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We left our hotel at 4:15AM to get to the entrance gates for Machu Picchu.  We had decided to walk up and on our way we passed the line of buses waiting to fill up.  A few people had already begun to wait in line for them.  The gates into the park opened to hikers at 4:50AM and the buses started out from Aguas Calientes at 5:30AM.  Once they started, bus loads would begin arriving at the main entrance of the Lost City around 5:45AM.  30 people every 10 minutes or so would be dumped off and lining up to get in.  We wanted to be way ahead of them.

About 15 of us waited outside of the gates while the guard rolled up the trip wires attached to water bottles that would fall to the floor in his guard shack if someone tried to enter while he was sleeping.  I guess you can´t expect the highest in technology at the gates of an ancient civilization.  Once he let us in, a few people charged ahead but the majority of us clipped along at a steady pace.  It wasn’t necessarily an easy climb and, though we were at a lower elevation than what we had been at in Cuzco, the altitude still took its toll.  Despite the cool temperature, I was soaked in sweat.  I was loving it, though.  We weren’t on the Inca Trail but I felt like we were definitely earning our right to be there.

Road to the Lost City

Wisps of fog were curling around the peaks of Machu and Huayna.  They stretched upwards to dizzying heights.  The gaping Urubamba River that we had trekked alongside the afternoon before was made to look like a spaghetti noodle from that distance.  Just as daylight was breaking, I spotted the ruins just above us through a parting in the trees.  The sounds of the buses winding their way up the switchbacks were nearing and we were just moments away.  We popped out of the trees at the entrance to the Lost City, drenched in sweat and gasping to catch our breath, behind only one tour bus and well before the sun rose over Machu Picchu.

We walked to the highest point of the ruins and settled in.  Just as we got comfortable, the sun began breaking through the clouds above Machu Picchu and rays of lights started gleaming off the sheer face of Huayna Picchu.  The day before had been long but not hard.  The hike that morning had been hard but not long.  It wasn’t as if we´d accomplished some major feat to be there.  But in that moment I could feel each moment that had come before it; the culmination of all that led to me sitting on the edge of that awe-inspiring ancient city, with my love, watching the sun come up.  I will never forget that feeling.  Tracking sunrise, indeed.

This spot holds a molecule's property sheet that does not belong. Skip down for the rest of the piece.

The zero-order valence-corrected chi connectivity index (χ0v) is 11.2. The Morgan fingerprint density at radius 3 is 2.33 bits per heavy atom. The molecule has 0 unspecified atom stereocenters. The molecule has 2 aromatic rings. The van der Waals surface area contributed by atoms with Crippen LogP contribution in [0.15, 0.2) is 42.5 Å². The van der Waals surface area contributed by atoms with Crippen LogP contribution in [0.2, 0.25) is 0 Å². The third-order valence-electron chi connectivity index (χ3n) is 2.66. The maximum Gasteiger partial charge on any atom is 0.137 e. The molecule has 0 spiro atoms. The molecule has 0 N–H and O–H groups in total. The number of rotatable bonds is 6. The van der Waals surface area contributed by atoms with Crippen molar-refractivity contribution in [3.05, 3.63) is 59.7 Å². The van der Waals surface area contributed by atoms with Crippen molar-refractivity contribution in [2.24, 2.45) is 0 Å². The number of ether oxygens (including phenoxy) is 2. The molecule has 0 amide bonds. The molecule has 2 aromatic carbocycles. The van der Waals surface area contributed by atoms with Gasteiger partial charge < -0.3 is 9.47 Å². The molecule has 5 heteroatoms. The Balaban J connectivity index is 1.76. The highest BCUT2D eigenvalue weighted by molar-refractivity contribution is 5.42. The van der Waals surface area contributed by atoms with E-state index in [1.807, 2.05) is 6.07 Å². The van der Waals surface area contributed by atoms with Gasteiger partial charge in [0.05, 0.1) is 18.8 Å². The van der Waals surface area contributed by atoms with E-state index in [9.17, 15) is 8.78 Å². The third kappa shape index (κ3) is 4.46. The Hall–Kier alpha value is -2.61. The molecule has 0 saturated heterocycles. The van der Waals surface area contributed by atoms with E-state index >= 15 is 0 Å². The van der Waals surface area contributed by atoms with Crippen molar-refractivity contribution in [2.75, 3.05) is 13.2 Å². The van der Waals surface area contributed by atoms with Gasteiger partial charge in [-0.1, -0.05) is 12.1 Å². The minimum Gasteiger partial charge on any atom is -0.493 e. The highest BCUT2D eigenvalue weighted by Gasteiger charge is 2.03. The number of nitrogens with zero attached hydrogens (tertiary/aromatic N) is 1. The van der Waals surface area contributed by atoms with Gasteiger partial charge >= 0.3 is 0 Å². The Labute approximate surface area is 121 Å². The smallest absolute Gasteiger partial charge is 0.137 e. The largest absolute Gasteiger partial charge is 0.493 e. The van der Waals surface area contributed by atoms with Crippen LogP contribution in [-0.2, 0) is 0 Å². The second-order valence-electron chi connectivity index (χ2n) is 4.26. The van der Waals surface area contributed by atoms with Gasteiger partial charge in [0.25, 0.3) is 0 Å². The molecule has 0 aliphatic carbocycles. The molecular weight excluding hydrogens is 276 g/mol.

Sunrise on the Lost City

As sunlight spread over the ruins, more and more tourists began streaming through the gates and before you knew it people were everywhere.  We spent some time blending in as tourists.  We snapped photos with the llamas and poked around the old stone buildings.  The ruins really are damned impressive.  There are modern cities that I’ve been to that are not as well planned nor built.

Staircase on Huayna

As the 7:00 hour approached, we began to rally for our next climb – up the steep slope of Huayna Picchu.  I struggled with the first part of the hike.  Once I heard those buses start up, I had booked it up the first trail that morning and I was feeling the woozy effects of a stomach full of lactic acid but deplete of food.  We took it slowly until the nausea passed and paused often to take in the ever more incredible view of the Lost City now far below us.  The Urubamba was now only a piece of string threading through the valley below.  At the top, a narrow and jagged peak, were even more ruins.  We used ropes to steady ourselves on narrow, steep stairways, we crawled through a tiny cave entrance, and we shimmied down sheer stone walls.  I was the happiest girl in all of the land.

The Lost City from Huayna

As we worked our way back down Huayna Picchu and back into the ruins, I checked my watch.  Everything that we had experienced and it wasn’t even 11:00AM.  We caught the bus down the hill and had them drop us off at the gate we’d started from that morning.  From there we started our trek back along the railroad tracks to the hydro-electric station.  It was still a fun walk but we were a lot more quiet than we´d been only 24 hours before.  We did stop by Walter’s but this time only for a small beer and a hug goodbye, of course.  At the station, we caught up with our tour van and wound our way back along those mountain roads to Cuzco (S30 each).  In the end, three awesome days of adventure.  In a word, epic.

Tips and Totals:
Minus beer stops and dinner in Aguas, we spent about S280/USD100 each.  Not too shabby.

New policies at Machu Picchu allow for only 2,500 visitors per day into the ruins and only 450 per day to climb Huayna Picchu.  It is highly recommended that you buy your tickets in advance if you plan this trip yourself.  You can purchase tickets at www.machupicchu.gob.pe and the website  www.machupicchutickets.com was very helpful in walking us through the confusing purchasing process step-by-step.  Our tickets, including Huayna, were S150 per person.

Signs everywhere told us you could not take food into the ruins.  Just put it in your backpack.  They don’t check and people were snacking all over the place.  But, PLEASE, don’t litter!  Pack it in, pack it out!  The snack bar outside of the entrance was reasonably priced, as well.

More amazing pics from Zach are below and I just caught him uploading even more at http://www.zachsinay.smugmug.com…